You can't blame consumers for feeling a bit paranoid online. With cookies tracking their every click, it's no wonder they're worried about who's capturing their personal information-and what they're doing with it. A new study of 10,000 Web users by the Graphic, Visualization and Usability Center at the Georgia Institute of Technology found that 71 percent of respondents believe there should be laws to protect privacy on the Internet. A full 84 percent object to content providers reselling information about users to other companies.
Now there may be a way for people to turn their paranoia into profit. It centers around an 'infomediary,' an online broker that works on behalf of consumers. Much like storing important papers in a safe deposit box, individuals would entrust their personal profiles to an infomediary-and charge marketers for access to their data. The infomediary would perform dual roles, gatekeeper and agent. "Slowly but surely, consumers are going to realize that their profile is valuable," says Mike Sheridan, vice president of strategic business at Novell, the Salt Lake City-based computer networking company. "For loaning out their identity, they're going to expect something in return." Experts say it's a win for consumers overwhelmed by raids on their privacy-and a win for marketers frustrated with dismal response rates. There's a potential downside for marketers as well. If the concept plays out, many companies could see their control over customer relationships slip into the hands of infomediaries.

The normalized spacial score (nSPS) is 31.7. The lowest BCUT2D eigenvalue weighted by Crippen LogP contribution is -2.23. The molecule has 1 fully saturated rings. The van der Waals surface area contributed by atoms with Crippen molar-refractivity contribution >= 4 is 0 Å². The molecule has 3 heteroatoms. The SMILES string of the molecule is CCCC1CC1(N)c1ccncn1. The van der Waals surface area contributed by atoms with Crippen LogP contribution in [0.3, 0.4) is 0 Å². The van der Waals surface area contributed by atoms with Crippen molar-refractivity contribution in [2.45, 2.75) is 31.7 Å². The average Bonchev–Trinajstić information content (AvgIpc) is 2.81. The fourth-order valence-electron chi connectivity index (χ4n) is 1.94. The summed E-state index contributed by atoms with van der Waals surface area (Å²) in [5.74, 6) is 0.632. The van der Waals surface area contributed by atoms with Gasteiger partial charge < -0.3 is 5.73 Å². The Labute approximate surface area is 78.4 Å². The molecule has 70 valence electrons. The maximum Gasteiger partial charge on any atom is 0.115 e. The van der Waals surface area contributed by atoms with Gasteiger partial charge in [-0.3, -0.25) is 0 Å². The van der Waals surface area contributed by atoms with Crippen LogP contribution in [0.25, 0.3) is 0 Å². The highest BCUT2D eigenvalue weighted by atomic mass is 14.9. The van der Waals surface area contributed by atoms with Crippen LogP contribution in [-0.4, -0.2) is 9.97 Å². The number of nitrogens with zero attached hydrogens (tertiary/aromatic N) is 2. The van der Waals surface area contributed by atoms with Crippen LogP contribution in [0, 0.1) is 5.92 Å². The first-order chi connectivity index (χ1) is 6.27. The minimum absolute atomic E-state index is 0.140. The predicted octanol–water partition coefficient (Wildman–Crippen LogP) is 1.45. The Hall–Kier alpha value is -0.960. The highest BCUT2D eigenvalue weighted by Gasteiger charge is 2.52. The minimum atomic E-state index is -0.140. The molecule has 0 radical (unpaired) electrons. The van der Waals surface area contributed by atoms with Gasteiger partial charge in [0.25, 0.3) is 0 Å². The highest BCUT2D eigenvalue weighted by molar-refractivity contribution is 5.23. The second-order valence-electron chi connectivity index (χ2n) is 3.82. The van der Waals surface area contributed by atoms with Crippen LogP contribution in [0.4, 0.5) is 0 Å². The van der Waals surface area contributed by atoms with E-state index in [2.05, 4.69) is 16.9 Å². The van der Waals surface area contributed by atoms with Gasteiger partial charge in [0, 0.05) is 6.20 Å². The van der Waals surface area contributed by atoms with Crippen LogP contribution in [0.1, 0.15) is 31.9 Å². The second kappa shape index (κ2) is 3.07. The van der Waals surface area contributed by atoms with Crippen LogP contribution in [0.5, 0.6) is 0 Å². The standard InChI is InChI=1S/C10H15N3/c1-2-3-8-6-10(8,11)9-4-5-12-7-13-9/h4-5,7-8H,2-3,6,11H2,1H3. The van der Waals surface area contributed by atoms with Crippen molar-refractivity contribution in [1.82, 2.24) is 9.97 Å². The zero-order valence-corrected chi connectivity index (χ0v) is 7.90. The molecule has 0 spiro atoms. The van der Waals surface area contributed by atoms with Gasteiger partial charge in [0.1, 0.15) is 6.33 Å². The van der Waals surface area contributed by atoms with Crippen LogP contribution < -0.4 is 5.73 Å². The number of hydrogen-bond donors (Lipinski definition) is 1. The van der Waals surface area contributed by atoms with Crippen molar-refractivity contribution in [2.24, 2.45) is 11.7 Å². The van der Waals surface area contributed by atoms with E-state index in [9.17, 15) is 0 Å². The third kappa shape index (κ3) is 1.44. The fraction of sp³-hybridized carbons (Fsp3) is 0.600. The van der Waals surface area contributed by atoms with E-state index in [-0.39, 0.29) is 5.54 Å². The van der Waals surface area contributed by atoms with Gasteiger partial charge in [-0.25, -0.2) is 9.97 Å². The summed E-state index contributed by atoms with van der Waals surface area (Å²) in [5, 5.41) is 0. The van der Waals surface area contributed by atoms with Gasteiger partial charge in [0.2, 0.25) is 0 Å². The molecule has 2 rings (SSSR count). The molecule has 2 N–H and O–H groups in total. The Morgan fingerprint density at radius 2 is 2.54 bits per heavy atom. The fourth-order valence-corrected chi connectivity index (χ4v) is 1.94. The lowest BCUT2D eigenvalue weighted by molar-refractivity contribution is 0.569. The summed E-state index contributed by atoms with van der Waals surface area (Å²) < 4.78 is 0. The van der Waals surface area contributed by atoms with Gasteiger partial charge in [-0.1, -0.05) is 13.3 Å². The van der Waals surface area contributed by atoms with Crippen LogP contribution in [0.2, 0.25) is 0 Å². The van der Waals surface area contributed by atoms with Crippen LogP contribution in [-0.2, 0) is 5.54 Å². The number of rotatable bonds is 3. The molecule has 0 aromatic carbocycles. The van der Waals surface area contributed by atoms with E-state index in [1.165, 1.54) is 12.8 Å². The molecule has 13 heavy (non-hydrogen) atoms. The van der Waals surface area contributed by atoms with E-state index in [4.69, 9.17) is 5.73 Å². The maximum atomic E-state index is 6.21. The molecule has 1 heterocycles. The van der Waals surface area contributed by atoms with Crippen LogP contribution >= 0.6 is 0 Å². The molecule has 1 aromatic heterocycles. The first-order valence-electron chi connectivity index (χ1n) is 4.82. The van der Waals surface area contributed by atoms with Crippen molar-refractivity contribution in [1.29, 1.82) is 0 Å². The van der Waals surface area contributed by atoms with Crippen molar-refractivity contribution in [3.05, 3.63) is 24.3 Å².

Consider this scenario: A consumer informs her infomediary that she's shopping for a sports-utility vehicle and that she'd like to learn about new models. The infomediary relays this message to SUV makers. Based on the consumer's expressed preferences, the infomediary discloses her basic demographic profile and instructs the companies to send ads to her by e-mail only (the woman hates to be interrupted by telemarketers during dinner). Working through the infomediary, the SUV makers dispatch targeted e-mail promos to the consumer, hoping to woo her into their dealerships. The companies pay the infomediary for access to the consumer;the infomediary, in turn, rewards the consumer-maybe with cash or another incentive-for her time and attention.
Already a handful of startups are billing themselves as infomediaries. Last month, El Cerrito, California-based Lumeria debuted SuperProfile, an encrypted Web form that includes all of an individual's personal information-their address, age, gender, income, credit card numbers, and so on. An opt-in service lets consumers pick and choose companies that wish to contact them about a particular product. Marketers pay an access fee to Lumeria, which passes on a substantial chunk-80 percent-to the consumer, says CEO Fred Davis.
PrivaSeek in Louisville, Colorado, touts a similar product. Users fill out a 'persona' profile and a software tool-dubbed the 'valet'-tracks the use of that data online. For example, the valet could automatically fill out Web forms with info culled from the persona and update the profile with transaction or clickstream data. PrivaSeek stores the persona in a secure web facility (the company calls it the 'vault'), with the consumer holding the key. "It's their own personal datamart," says PrivaSeek CEO Larry Lozon. "The consumer will be in charge of a brand called 'me.' " Like Lumeria, PrivaSeek will also play matchmaker between marketer and consumer, provided that the consumer wants to be courted. Neither company plans to advertise in the near future; for now, they hope viral marketing (a.k.a. word of mouth) will jumpstart their database.